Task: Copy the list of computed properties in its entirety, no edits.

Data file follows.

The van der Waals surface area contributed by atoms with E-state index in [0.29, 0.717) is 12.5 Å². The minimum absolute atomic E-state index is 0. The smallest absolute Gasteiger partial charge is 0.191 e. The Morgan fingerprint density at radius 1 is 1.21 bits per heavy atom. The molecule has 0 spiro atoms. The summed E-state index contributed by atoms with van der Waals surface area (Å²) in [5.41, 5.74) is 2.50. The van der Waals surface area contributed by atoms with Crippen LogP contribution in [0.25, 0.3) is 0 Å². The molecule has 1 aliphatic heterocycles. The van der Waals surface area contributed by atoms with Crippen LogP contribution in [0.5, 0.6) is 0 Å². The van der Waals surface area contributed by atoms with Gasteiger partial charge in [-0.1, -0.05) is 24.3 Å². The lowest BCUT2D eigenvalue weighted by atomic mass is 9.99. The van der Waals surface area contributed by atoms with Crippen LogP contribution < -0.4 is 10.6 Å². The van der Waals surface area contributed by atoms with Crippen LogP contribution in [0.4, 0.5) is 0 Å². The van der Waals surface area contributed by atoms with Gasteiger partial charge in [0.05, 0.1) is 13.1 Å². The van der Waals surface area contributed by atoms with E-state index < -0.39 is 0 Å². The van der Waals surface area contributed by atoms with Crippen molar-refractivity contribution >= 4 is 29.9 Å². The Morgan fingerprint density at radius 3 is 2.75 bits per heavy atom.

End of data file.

The van der Waals surface area contributed by atoms with E-state index in [0.29, 0.717) is 12.5 Å². The minimum absolute atomic E-state index is 0. The smallest absolute Gasteiger partial charge is 0.191 e. The Morgan fingerprint density at radius 1 is 1.21 bits per heavy atom. The molecule has 0 spiro atoms. The summed E-state index contributed by atoms with van der Waals surface area (Å²) in [5.41, 5.74) is 2.50. The van der Waals surface area contributed by atoms with Crippen LogP contribution in [0.25, 0.3) is 0 Å². The molecule has 1 aliphatic heterocycles. The van der Waals surface area contributed by atoms with Crippen LogP contribution in [0.5, 0.6) is 0 Å². The van der Waals surface area contributed by atoms with Gasteiger partial charge in [-0.1, -0.05) is 24.3 Å². The lowest BCUT2D eigenvalue weighted by atomic mass is 9.99. The van der Waals surface area contributed by atoms with Crippen LogP contribution < -0.4 is 10.6 Å². The van der Waals surface area contributed by atoms with Crippen LogP contribution in [0.4, 0.5) is 0 Å². The van der Waals surface area contributed by atoms with Gasteiger partial charge in [0.05, 0.1) is 13.1 Å². The van der Waals surface area contributed by atoms with E-state index < -0.39 is 0 Å². The van der Waals surface area contributed by atoms with Crippen molar-refractivity contribution >= 4 is 29.9 Å². The Morgan fingerprint density at radius 3 is 2.75 bits per heavy atom.